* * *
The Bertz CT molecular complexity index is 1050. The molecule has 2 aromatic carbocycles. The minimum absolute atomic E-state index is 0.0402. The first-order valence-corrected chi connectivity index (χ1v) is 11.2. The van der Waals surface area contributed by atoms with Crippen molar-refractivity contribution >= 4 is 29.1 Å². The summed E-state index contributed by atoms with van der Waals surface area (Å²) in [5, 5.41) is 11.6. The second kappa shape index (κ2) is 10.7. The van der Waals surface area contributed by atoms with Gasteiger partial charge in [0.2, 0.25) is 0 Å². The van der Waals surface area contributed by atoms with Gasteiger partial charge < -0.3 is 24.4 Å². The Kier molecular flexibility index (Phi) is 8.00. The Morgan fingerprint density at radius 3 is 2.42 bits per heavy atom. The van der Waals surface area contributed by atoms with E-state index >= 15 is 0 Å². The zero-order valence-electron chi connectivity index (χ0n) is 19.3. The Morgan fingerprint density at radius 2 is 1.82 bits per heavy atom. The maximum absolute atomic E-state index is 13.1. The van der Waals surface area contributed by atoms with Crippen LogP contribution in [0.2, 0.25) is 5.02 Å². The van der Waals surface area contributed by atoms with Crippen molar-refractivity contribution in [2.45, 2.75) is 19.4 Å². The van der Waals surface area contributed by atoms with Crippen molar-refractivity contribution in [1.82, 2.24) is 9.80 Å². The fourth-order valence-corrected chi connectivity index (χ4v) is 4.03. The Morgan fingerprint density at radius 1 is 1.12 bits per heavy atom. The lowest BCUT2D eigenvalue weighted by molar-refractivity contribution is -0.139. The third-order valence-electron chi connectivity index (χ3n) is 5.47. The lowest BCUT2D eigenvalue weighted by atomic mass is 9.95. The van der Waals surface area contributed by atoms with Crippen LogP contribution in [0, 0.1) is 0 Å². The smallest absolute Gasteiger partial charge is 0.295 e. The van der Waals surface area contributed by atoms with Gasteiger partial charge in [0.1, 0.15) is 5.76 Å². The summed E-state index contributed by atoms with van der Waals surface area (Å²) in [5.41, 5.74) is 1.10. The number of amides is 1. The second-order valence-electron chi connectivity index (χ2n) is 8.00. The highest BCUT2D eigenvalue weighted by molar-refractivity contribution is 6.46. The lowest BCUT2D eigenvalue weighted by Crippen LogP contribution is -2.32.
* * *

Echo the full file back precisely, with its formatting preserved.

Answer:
The Bertz CT molecular complexity index is 1050. The molecule has 2 aromatic carbocycles. The minimum absolute atomic E-state index is 0.0402. The first-order valence-corrected chi connectivity index (χ1v) is 11.2. The van der Waals surface area contributed by atoms with Crippen molar-refractivity contribution >= 4 is 29.1 Å². The summed E-state index contributed by atoms with van der Waals surface area (Å²) in [5, 5.41) is 11.6. The second kappa shape index (κ2) is 10.7. The van der Waals surface area contributed by atoms with Gasteiger partial charge in [0.2, 0.25) is 0 Å². The van der Waals surface area contributed by atoms with Gasteiger partial charge < -0.3 is 24.4 Å². The Kier molecular flexibility index (Phi) is 8.00. The Morgan fingerprint density at radius 3 is 2.42 bits per heavy atom. The van der Waals surface area contributed by atoms with E-state index >= 15 is 0 Å². The zero-order valence-electron chi connectivity index (χ0n) is 19.3. The Morgan fingerprint density at radius 2 is 1.82 bits per heavy atom. The maximum absolute atomic E-state index is 13.1. The van der Waals surface area contributed by atoms with Crippen LogP contribution in [0.2, 0.25) is 5.02 Å². The van der Waals surface area contributed by atoms with Crippen molar-refractivity contribution in [2.45, 2.75) is 19.4 Å². The van der Waals surface area contributed by atoms with Crippen molar-refractivity contribution in [1.82, 2.24) is 9.80 Å². The fourth-order valence-corrected chi connectivity index (χ4v) is 4.03. The Morgan fingerprint density at radius 1 is 1.12 bits per heavy atom. The lowest BCUT2D eigenvalue weighted by molar-refractivity contribution is -0.139. The third-order valence-electron chi connectivity index (χ3n) is 5.47. The lowest BCUT2D eigenvalue weighted by atomic mass is 9.95. The van der Waals surface area contributed by atoms with Crippen LogP contribution in [0, 0.1) is 0 Å². The smallest absolute Gasteiger partial charge is 0.295 e. The van der Waals surface area contributed by atoms with Gasteiger partial charge in [0.1, 0.15) is 5.76 Å². The summed E-state index contributed by atoms with van der Waals surface area (Å²) in [5.41, 5.74) is 1.10. The number of amides is 1. The second-order valence-electron chi connectivity index (χ2n) is 8.00. The highest BCUT2D eigenvalue weighted by molar-refractivity contribution is 6.46. The lowest BCUT2D eigenvalue weighted by Crippen LogP contribution is -2.32.